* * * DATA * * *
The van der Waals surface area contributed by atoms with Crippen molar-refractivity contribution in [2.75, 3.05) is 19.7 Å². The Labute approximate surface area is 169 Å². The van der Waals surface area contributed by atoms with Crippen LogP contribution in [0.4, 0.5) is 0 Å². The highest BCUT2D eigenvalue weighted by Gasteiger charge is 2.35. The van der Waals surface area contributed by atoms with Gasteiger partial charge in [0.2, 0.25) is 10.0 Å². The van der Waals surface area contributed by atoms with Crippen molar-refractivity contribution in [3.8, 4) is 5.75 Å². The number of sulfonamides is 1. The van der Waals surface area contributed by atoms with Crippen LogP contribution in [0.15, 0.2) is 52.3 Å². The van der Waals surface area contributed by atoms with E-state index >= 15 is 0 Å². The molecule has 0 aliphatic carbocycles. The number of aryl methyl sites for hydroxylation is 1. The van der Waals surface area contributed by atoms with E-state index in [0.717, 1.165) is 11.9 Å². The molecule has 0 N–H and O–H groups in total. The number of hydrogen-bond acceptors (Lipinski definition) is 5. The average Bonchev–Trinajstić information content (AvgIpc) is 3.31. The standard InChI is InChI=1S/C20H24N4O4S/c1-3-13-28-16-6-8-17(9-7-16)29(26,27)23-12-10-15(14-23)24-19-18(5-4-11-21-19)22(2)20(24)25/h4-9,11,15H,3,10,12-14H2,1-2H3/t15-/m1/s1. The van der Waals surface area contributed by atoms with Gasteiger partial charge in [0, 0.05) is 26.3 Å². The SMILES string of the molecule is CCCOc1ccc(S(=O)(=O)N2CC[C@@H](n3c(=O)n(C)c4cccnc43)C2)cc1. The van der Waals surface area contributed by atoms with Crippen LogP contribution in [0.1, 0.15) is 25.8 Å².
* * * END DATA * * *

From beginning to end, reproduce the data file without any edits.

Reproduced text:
The van der Waals surface area contributed by atoms with Crippen molar-refractivity contribution in [2.75, 3.05) is 19.7 Å². The Labute approximate surface area is 169 Å². The van der Waals surface area contributed by atoms with Crippen LogP contribution in [0.4, 0.5) is 0 Å². The highest BCUT2D eigenvalue weighted by Gasteiger charge is 2.35. The van der Waals surface area contributed by atoms with Gasteiger partial charge in [0.2, 0.25) is 10.0 Å². The van der Waals surface area contributed by atoms with Crippen molar-refractivity contribution in [3.8, 4) is 5.75 Å². The number of sulfonamides is 1. The van der Waals surface area contributed by atoms with Crippen LogP contribution in [0.15, 0.2) is 52.3 Å². The van der Waals surface area contributed by atoms with E-state index >= 15 is 0 Å². The molecule has 0 aliphatic carbocycles. The number of aryl methyl sites for hydroxylation is 1. The van der Waals surface area contributed by atoms with E-state index in [0.717, 1.165) is 11.9 Å². The molecule has 0 N–H and O–H groups in total. The number of hydrogen-bond acceptors (Lipinski definition) is 5. The average Bonchev–Trinajstić information content (AvgIpc) is 3.31. The standard InChI is InChI=1S/C20H24N4O4S/c1-3-13-28-16-6-8-17(9-7-16)29(26,27)23-12-10-15(14-23)24-19-18(5-4-11-21-19)22(2)20(24)25/h4-9,11,15H,3,10,12-14H2,1-2H3/t15-/m1/s1. The van der Waals surface area contributed by atoms with Gasteiger partial charge in [0, 0.05) is 26.3 Å². The SMILES string of the molecule is CCCOc1ccc(S(=O)(=O)N2CC[C@@H](n3c(=O)n(C)c4cccnc43)C2)cc1. The van der Waals surface area contributed by atoms with Crippen LogP contribution in [0.1, 0.15) is 25.8 Å².